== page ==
Nash, Nevinson, Spencer, Gertler, Carrington, Bomberg: A Crisis Of Brilliance, 1908 - 1922 charts the evolution of the influential group who became some of the most well-known and distinctive British artists of the early 20th century. Students together at the Slade School of Art in London between 1908 and 1912, Paul Nash, C R W Nevinson, Stanley Spencer, Mark Gertler, Dora Carrington and David Bomberg formed part of what their drawing teacher Henry Tonks described as the school's last 'crisis of brilliance'. As their talents evolved they became Futurists, Vorticists and 'Bloomsberries', and befriended the leading writers and intellectuals of their day. This exhibition provides a unique opportunity to see over 70 of their works alongside each other, and explores their artistic development, culminating with a selection of their paintings made during and after the Great War of 1914 to 1918, generating some of the most provoking visual records of that event. Aside from their works of art, the members of the group were known for their rebellious, often controversial, behaviour, and through letters, drawings, photographs and ephemera, the exhibition also brings to life their complex dramas, including a fractious love triangle, a murder and multiple suicides. Among the highlights are Nash's 'Void' and 'The Sea Wall', Spencer's 'Unveiling Cookham War Memorial', Gertler's 'The Fruit Sorters', Carrington's portrait of Lytton Strachey and Bomberg's 'In The Hold'. Dulwich Picture Gallery, Gallery Road, London SE21, until 22nd September.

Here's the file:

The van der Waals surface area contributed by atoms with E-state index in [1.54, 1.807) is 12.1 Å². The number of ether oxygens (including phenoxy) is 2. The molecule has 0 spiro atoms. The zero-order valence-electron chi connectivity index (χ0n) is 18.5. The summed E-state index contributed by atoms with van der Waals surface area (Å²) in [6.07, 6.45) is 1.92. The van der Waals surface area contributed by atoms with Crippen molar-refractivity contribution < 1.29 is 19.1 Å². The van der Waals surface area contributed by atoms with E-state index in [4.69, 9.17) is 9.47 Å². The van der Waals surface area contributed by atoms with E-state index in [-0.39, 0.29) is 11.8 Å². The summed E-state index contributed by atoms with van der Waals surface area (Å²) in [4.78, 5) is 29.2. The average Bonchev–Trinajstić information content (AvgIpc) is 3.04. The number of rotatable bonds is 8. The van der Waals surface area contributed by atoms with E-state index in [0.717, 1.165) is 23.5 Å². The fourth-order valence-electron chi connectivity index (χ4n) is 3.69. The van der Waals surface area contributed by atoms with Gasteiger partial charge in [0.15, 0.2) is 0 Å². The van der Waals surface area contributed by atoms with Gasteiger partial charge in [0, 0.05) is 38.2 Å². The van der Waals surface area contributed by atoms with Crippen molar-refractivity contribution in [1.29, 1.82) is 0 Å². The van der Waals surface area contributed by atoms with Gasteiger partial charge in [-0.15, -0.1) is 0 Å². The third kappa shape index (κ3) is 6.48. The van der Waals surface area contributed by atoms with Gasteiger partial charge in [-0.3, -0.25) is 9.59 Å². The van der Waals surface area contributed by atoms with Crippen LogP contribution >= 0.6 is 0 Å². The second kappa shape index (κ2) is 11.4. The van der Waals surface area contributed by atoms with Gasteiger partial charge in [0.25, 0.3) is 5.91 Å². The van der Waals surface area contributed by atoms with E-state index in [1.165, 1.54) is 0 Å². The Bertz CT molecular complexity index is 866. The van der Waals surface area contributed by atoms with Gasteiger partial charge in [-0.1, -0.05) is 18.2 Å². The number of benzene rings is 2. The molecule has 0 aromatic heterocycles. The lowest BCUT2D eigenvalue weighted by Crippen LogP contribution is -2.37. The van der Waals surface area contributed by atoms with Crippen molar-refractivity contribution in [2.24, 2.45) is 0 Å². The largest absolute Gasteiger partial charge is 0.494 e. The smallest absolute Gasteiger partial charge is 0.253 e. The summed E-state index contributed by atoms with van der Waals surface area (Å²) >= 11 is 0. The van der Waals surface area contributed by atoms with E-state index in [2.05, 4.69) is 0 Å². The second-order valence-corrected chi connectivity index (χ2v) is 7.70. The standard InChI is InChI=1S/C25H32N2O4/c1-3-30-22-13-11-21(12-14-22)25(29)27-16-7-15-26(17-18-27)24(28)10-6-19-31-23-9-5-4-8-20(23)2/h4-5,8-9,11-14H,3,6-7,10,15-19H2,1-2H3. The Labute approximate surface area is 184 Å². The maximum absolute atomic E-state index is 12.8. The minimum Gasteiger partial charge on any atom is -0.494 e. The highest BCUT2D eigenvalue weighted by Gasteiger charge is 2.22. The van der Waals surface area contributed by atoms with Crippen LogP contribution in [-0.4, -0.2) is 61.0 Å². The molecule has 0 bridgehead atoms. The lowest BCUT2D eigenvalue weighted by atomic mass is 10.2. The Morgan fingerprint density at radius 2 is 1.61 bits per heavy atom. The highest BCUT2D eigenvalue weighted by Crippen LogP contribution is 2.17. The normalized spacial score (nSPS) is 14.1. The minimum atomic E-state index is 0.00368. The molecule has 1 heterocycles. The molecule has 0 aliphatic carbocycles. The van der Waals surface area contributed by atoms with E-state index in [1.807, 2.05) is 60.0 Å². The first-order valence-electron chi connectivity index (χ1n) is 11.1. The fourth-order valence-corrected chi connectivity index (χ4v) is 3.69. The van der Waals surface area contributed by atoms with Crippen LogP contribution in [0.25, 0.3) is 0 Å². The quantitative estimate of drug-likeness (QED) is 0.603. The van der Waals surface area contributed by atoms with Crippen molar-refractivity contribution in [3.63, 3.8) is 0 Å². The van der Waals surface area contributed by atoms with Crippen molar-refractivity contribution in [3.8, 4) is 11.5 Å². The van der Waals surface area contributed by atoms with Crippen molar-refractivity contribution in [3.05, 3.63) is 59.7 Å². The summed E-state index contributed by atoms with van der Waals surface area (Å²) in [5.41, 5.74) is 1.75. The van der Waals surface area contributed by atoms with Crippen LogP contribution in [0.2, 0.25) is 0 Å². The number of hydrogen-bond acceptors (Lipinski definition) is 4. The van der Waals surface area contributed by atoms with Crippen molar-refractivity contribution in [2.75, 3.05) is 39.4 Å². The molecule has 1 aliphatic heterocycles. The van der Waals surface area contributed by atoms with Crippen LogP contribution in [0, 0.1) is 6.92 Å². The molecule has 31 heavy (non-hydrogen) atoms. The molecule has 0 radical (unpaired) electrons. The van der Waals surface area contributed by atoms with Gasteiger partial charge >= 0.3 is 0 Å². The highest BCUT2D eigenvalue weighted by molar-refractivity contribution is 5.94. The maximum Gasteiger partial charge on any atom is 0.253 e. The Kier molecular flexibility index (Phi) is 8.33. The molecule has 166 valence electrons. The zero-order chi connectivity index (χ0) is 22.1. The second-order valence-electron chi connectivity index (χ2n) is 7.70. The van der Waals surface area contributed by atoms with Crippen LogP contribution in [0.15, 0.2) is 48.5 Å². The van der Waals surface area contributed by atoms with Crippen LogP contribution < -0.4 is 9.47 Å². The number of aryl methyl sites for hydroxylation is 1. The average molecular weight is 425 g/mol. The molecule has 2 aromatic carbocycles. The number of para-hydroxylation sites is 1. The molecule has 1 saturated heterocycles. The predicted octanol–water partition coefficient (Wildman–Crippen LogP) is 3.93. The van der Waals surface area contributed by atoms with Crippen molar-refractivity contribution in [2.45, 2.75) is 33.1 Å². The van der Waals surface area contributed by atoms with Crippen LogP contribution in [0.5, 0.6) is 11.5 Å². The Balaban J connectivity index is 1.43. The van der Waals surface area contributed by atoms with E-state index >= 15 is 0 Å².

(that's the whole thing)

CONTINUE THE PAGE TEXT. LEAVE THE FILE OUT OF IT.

Swan Upping celebrates the 900 year old tradition of the annual monitoring of the swan population on stretches of the Thames in the counties of Middlesex, Surrey, Buckinghamshire, Berkshire and Oxfordshire. The quintessentially English ceremony of Swan Upping was originally a way of marking ownership of swans, at a time when the birds were regarded as a dish at banquets and feasts. Today the primary purpose of the event is conservation. The Swan Uppers work with the Oxford University Zoology Department to monitor the welfare of the birds. Visually striking, with all involved dressed in traditional scarlet and white attire, the ceremony takes place every year during the 3rd week of July. The Queen's Swan Marker, the Royal Swan Uppers and the Swan Uppers of the Vintners Company and the Worshipful Company of Dyers use 6 traditional Thames rowing skiffs for their 5 day, 79 mile journey up-river. They cry "All up!" whenever a brood of cygnets is sighted and the birds are weighed, measured, checked and ringed. The exhibition provides an insight into this event through a comprehensive series of stories, revealed in Pathe news footage, historical photographs, and artefacts including oars, original uniforms, audio recordings and Swan Upping inspired art. River & Rowing Museum, Mill Meadows, Henley on Thames, until 18th May.